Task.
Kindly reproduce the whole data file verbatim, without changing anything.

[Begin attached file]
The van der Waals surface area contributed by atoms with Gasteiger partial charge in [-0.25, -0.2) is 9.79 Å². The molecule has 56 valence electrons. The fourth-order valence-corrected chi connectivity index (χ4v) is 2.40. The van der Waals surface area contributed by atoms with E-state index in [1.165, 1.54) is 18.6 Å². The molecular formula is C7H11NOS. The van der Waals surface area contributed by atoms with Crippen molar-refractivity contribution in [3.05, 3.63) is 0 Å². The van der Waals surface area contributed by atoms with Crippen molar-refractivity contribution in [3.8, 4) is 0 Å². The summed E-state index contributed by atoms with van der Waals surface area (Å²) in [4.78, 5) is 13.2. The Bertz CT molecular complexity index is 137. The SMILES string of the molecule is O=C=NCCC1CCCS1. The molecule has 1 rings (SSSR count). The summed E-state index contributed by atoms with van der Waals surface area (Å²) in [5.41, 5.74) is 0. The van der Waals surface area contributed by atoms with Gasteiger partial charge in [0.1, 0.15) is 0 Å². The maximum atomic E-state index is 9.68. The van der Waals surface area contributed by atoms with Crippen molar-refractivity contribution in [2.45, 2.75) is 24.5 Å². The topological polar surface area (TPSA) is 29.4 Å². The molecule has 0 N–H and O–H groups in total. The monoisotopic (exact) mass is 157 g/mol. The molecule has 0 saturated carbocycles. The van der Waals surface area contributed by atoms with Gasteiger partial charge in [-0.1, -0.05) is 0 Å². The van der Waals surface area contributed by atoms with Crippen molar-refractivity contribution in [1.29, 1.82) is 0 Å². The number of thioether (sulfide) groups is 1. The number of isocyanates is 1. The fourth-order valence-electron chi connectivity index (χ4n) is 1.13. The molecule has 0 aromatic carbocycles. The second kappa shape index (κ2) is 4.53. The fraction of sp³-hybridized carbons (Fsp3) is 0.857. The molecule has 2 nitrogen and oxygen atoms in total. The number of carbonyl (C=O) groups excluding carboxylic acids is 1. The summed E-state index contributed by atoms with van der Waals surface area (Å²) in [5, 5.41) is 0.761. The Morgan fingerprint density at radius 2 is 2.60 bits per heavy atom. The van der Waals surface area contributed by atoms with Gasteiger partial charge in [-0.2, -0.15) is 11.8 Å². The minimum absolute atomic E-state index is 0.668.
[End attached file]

The van der Waals surface area contributed by atoms with Gasteiger partial charge in [-0.25, -0.2) is 9.79 Å². The molecule has 56 valence electrons. The fourth-order valence-corrected chi connectivity index (χ4v) is 2.40. The van der Waals surface area contributed by atoms with E-state index in [1.165, 1.54) is 18.6 Å². The molecular formula is C7H11NOS. The van der Waals surface area contributed by atoms with Crippen molar-refractivity contribution in [3.05, 3.63) is 0 Å². The van der Waals surface area contributed by atoms with Crippen molar-refractivity contribution in [3.8, 4) is 0 Å². The summed E-state index contributed by atoms with van der Waals surface area (Å²) in [4.78, 5) is 13.2. The Bertz CT molecular complexity index is 137. The SMILES string of the molecule is O=C=NCCC1CCCS1. The molecule has 1 rings (SSSR count). The summed E-state index contributed by atoms with van der Waals surface area (Å²) in [5.41, 5.74) is 0. The van der Waals surface area contributed by atoms with Gasteiger partial charge in [0.1, 0.15) is 0 Å². The maximum atomic E-state index is 9.68. The van der Waals surface area contributed by atoms with Crippen molar-refractivity contribution in [2.45, 2.75) is 24.5 Å². The topological polar surface area (TPSA) is 29.4 Å². The molecule has 0 N–H and O–H groups in total. The monoisotopic (exact) mass is 157 g/mol. The molecule has 0 saturated carbocycles. The van der Waals surface area contributed by atoms with Gasteiger partial charge in [-0.1, -0.05) is 0 Å². The van der Waals surface area contributed by atoms with Crippen molar-refractivity contribution in [1.29, 1.82) is 0 Å². The number of thioether (sulfide) groups is 1. The number of isocyanates is 1. The fourth-order valence-electron chi connectivity index (χ4n) is 1.13. The molecule has 0 aromatic carbocycles. The second kappa shape index (κ2) is 4.53. The fraction of sp³-hybridized carbons (Fsp3) is 0.857. The molecule has 2 nitrogen and oxygen atoms in total. The number of carbonyl (C=O) groups excluding carboxylic acids is 1. The summed E-state index contributed by atoms with van der Waals surface area (Å²) in [5, 5.41) is 0.761. The Morgan fingerprint density at radius 2 is 2.60 bits per heavy atom. The van der Waals surface area contributed by atoms with Gasteiger partial charge in [-0.2, -0.15) is 11.8 Å². The minimum absolute atomic E-state index is 0.668.